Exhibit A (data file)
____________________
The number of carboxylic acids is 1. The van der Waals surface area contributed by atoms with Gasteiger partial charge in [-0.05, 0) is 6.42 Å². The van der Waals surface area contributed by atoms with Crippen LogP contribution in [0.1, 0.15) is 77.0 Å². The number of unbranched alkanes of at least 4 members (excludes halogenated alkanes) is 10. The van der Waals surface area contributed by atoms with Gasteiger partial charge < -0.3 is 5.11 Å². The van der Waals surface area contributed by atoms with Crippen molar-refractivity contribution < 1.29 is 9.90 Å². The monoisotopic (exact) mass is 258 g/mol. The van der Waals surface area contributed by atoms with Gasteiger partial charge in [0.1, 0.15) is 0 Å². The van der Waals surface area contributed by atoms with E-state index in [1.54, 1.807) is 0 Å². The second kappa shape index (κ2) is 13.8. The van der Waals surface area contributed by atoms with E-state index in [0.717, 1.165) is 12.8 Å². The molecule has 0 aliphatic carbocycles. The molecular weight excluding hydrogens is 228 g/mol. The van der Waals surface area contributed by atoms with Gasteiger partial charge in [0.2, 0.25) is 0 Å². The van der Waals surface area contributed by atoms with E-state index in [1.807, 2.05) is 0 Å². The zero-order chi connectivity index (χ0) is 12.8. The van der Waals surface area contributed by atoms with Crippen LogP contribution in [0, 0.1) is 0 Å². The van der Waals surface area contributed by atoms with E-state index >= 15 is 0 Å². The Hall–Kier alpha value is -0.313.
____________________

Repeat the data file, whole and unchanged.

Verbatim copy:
The number of carboxylic acids is 1. The van der Waals surface area contributed by atoms with Gasteiger partial charge in [-0.05, 0) is 6.42 Å². The van der Waals surface area contributed by atoms with Crippen LogP contribution in [0.1, 0.15) is 77.0 Å². The number of unbranched alkanes of at least 4 members (excludes halogenated alkanes) is 10. The van der Waals surface area contributed by atoms with Gasteiger partial charge < -0.3 is 5.11 Å². The van der Waals surface area contributed by atoms with Crippen molar-refractivity contribution < 1.29 is 9.90 Å². The monoisotopic (exact) mass is 258 g/mol. The van der Waals surface area contributed by atoms with Gasteiger partial charge in [0.1, 0.15) is 0 Å². The van der Waals surface area contributed by atoms with E-state index in [1.54, 1.807) is 0 Å². The second kappa shape index (κ2) is 13.8. The van der Waals surface area contributed by atoms with E-state index in [0.717, 1.165) is 12.8 Å². The molecule has 0 aliphatic carbocycles. The molecular weight excluding hydrogens is 228 g/mol. The van der Waals surface area contributed by atoms with Gasteiger partial charge in [0.2, 0.25) is 0 Å². The van der Waals surface area contributed by atoms with E-state index in [1.807, 2.05) is 0 Å². The zero-order chi connectivity index (χ0) is 12.8. The van der Waals surface area contributed by atoms with Crippen LogP contribution in [0, 0.1) is 0 Å². The van der Waals surface area contributed by atoms with E-state index >= 15 is 0 Å². The Hall–Kier alpha value is -0.313.